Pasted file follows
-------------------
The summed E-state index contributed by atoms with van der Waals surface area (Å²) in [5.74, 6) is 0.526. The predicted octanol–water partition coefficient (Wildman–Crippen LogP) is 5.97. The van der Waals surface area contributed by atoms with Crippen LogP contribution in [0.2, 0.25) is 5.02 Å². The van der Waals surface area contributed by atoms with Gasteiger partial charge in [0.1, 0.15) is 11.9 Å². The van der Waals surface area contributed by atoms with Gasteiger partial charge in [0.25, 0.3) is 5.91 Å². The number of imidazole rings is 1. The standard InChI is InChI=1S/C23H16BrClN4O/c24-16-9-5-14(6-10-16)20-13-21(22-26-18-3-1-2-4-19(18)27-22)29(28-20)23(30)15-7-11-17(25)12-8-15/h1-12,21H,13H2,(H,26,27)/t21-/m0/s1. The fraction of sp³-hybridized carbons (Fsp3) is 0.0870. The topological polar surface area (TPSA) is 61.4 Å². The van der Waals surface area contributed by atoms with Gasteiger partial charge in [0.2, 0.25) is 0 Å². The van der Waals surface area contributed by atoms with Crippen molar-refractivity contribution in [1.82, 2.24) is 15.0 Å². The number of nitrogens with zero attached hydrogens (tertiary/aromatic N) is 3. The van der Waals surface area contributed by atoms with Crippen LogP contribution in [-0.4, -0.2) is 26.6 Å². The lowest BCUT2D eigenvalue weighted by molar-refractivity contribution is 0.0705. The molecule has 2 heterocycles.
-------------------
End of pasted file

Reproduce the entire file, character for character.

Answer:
The summed E-state index contributed by atoms with van der Waals surface area (Å²) in [5.74, 6) is 0.526. The predicted octanol–water partition coefficient (Wildman–Crippen LogP) is 5.97. The van der Waals surface area contributed by atoms with Crippen LogP contribution in [0.2, 0.25) is 5.02 Å². The van der Waals surface area contributed by atoms with Gasteiger partial charge in [0.1, 0.15) is 11.9 Å². The van der Waals surface area contributed by atoms with Gasteiger partial charge in [0.25, 0.3) is 5.91 Å². The number of imidazole rings is 1. The standard InChI is InChI=1S/C23H16BrClN4O/c24-16-9-5-14(6-10-16)20-13-21(22-26-18-3-1-2-4-19(18)27-22)29(28-20)23(30)15-7-11-17(25)12-8-15/h1-12,21H,13H2,(H,26,27)/t21-/m0/s1. The fraction of sp³-hybridized carbons (Fsp3) is 0.0870. The topological polar surface area (TPSA) is 61.4 Å². The van der Waals surface area contributed by atoms with Gasteiger partial charge in [0.2, 0.25) is 0 Å². The van der Waals surface area contributed by atoms with Crippen molar-refractivity contribution in [1.82, 2.24) is 15.0 Å². The number of nitrogens with zero attached hydrogens (tertiary/aromatic N) is 3. The van der Waals surface area contributed by atoms with Crippen LogP contribution in [-0.4, -0.2) is 26.6 Å². The lowest BCUT2D eigenvalue weighted by molar-refractivity contribution is 0.0705. The molecule has 2 heterocycles.